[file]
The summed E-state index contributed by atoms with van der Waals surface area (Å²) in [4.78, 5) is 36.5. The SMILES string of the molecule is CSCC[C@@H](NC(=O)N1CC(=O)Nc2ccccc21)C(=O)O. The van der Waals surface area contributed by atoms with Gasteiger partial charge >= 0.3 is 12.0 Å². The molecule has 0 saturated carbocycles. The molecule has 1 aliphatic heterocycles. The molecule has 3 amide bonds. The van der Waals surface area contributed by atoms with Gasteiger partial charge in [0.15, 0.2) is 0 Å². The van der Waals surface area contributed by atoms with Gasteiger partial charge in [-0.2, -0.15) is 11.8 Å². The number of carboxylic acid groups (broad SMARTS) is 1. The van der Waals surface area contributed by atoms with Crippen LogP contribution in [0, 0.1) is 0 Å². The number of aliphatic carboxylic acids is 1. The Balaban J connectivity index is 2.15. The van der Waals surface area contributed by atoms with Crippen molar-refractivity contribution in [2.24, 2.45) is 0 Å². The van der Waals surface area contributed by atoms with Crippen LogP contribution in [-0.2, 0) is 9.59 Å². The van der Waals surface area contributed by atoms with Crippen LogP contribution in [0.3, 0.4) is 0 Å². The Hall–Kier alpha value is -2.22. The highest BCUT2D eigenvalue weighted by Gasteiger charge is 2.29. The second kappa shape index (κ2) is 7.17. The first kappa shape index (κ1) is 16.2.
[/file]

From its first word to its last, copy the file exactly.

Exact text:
The summed E-state index contributed by atoms with van der Waals surface area (Å²) in [4.78, 5) is 36.5. The SMILES string of the molecule is CSCC[C@@H](NC(=O)N1CC(=O)Nc2ccccc21)C(=O)O. The van der Waals surface area contributed by atoms with Gasteiger partial charge >= 0.3 is 12.0 Å². The molecule has 0 saturated carbocycles. The molecule has 1 aliphatic heterocycles. The molecule has 3 amide bonds. The van der Waals surface area contributed by atoms with Gasteiger partial charge in [0.15, 0.2) is 0 Å². The van der Waals surface area contributed by atoms with Gasteiger partial charge in [-0.2, -0.15) is 11.8 Å². The number of carboxylic acid groups (broad SMARTS) is 1. The van der Waals surface area contributed by atoms with Crippen LogP contribution in [0, 0.1) is 0 Å². The number of aliphatic carboxylic acids is 1. The Balaban J connectivity index is 2.15. The van der Waals surface area contributed by atoms with Crippen molar-refractivity contribution in [2.24, 2.45) is 0 Å². The van der Waals surface area contributed by atoms with Crippen LogP contribution in [-0.2, 0) is 9.59 Å². The van der Waals surface area contributed by atoms with Crippen LogP contribution in [0.3, 0.4) is 0 Å². The Hall–Kier alpha value is -2.22. The highest BCUT2D eigenvalue weighted by Gasteiger charge is 2.29. The second kappa shape index (κ2) is 7.17. The first kappa shape index (κ1) is 16.2.